I had read and heard of ahimsa (loosely translated as non-violence) as preached and practised by Gandhi. I am also familiar with the much wider concept of ahimsa one finds in Hindu philosophy : a state of mind where you cease to differentiate your self from any other being. I had also read about yogis and mystics who had actually reached such a state of mind. Vedanta textbooks say that knowledge (of the ultimate reality) drives away fear. But in all these readings I was only vaguely aware of the inherent link between ahimsa and fearlessness until I chanced upon "Man-Eaters of Kumaon". How does Corbett overcome fear? Is it just a matter of cold reason? Is it just his intimate knowledge of the terrain, the knowledge of the ways of man eaters, his ability to understand and imitate the language of most of the animals that were to be found in Kumaon ? As a ten year old boy he had his first trophy when he first wounded and then stalked and finished off a full grown leopard. As a middle aged man, during an epidemic outbreak of cholera in Mokamah, where he worked as a railway contractor, he nursed back to life a cholera victim left abandoned by fellow travellers. His deep sympathy and love for those simple folk among whom he lived and worked is inseparable from the courage he showed when called upon to stand by them; one feeds on the other. These Kumaon stories are replete with instances where the victim's own folk had panicked on seeing (or even sensing) a man-eater , leaving the poor victim alone. In one instance a villager simply shut his door when he received no reply from his wife who had, a little while earlier, stepped out of her hut to relieve herself. Ironically enough most of the victims of the Kumaon "man-eaters" happened to be women. This should not come as a surprise because most of the work in fields or firewood collecting is done by the women. It is significant that the only instance of courage in the face of danger is due to a young woman who ran, shouting and brandishing her sickle, after! the tiger which was carrying off her sister. When the predator turned its attention on its pursuer she managed to run back to safety, but the shock left her completely speechless for about a year. About a year later Corbett managed to kill the tiger and on returning with the kill laid it first at her door step; when she ran out to inform the rest of the villagers she was seen shouting at the top of her voice! Whole villages were abandoned when a man eater was reported in the area; people feared to step beyond their courtyard even to relieve themselves so that these villages soon turned filthy and unhygenic. Against this backdrop of terror, which paralysed the life of villages for miles around, Corbett realized the need to instill courage in the hearts of men and help them get back to normal life; often he would stand guard as the villagers harvested their fields or collected water from nearby streams. The next step is to track down the man-eater and this requires immense hard work - not just skill and courage - and could take months. What sustains a shikari in such circumstances ? Surely not the prize money; one of the preconditions that he sets before the Government is that the prize money be withdrawn. Reading these stories one cannot help feeling that it is something much more than the mere thrill and adventure in the act involved, that motivates Corbett. And finally the act of killing and the words that describe it never betray a sense of ill will or hatred towards the prey; what else could be ahimsa even in the act of killing itself. Such a state of mind is the mind of a yogi - at once fearless and non violent.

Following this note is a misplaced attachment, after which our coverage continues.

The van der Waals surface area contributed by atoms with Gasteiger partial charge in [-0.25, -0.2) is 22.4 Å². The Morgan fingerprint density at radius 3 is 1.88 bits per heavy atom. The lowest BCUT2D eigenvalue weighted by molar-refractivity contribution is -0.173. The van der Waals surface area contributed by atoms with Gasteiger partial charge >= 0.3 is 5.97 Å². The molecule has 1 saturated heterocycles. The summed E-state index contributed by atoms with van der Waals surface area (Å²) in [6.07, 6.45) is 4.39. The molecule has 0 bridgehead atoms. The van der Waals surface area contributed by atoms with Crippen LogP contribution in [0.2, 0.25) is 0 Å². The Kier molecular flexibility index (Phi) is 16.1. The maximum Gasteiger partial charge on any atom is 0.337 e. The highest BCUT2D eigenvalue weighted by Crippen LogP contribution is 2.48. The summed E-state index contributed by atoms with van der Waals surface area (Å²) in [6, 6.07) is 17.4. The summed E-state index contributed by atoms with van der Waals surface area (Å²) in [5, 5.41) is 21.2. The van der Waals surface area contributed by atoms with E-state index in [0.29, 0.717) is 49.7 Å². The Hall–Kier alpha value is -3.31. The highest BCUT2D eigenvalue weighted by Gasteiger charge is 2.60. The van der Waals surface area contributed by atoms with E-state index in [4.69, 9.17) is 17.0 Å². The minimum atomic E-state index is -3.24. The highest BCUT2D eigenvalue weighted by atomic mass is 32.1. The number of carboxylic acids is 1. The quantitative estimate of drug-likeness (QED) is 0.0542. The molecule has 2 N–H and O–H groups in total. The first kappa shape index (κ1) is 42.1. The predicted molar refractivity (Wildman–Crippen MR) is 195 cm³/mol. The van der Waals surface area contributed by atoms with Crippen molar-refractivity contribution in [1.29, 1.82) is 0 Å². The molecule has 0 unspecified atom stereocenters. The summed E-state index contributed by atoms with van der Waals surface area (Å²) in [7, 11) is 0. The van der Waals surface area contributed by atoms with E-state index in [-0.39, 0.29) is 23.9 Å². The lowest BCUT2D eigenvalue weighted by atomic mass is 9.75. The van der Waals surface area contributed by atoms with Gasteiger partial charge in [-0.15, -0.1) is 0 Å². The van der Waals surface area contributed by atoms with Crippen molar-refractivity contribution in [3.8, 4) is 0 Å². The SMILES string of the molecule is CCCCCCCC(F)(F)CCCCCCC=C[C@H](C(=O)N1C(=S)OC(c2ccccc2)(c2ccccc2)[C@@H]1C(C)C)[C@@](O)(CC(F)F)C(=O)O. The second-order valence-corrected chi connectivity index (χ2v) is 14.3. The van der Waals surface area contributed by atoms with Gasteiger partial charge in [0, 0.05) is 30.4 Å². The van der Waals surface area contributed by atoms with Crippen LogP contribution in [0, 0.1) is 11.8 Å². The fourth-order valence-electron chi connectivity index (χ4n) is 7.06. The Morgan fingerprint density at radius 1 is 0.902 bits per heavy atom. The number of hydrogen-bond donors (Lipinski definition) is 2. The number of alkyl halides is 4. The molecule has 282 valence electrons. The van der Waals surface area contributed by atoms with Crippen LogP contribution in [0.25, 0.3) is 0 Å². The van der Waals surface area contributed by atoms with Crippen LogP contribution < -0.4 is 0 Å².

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on March 27, 1998
Jim Corbett was, and remains, renowned as the outstanding white hunter of Northern India in the early part of this century. The irony is that he sought, and through his legacy of the Corbett National Park still seeks, to preserve the wildlife and the great cats of India. However his responsibilities towards the populations of those areas over which he had authority obliged him frequently to undertake hazardous pursuits of both tigers and leopards which were responsible for the deaths of hundreds of unfortunate locals. The stories are remarkable as much for the understated idiom of the author who makes little of the fact that he is wandering about the jungle, largely by himself and as often stalked as stalking, in pursuit of notorious man-eating big cats. But he is also deeply sympathetic towards his victims, which were often inspired to man-eating by injury or disablement, while having an almost paternalistic attitude towards his companions. To read Corbett is to learn of the twin dichotomies of the hunter/conservationist and the benevolent imperialist.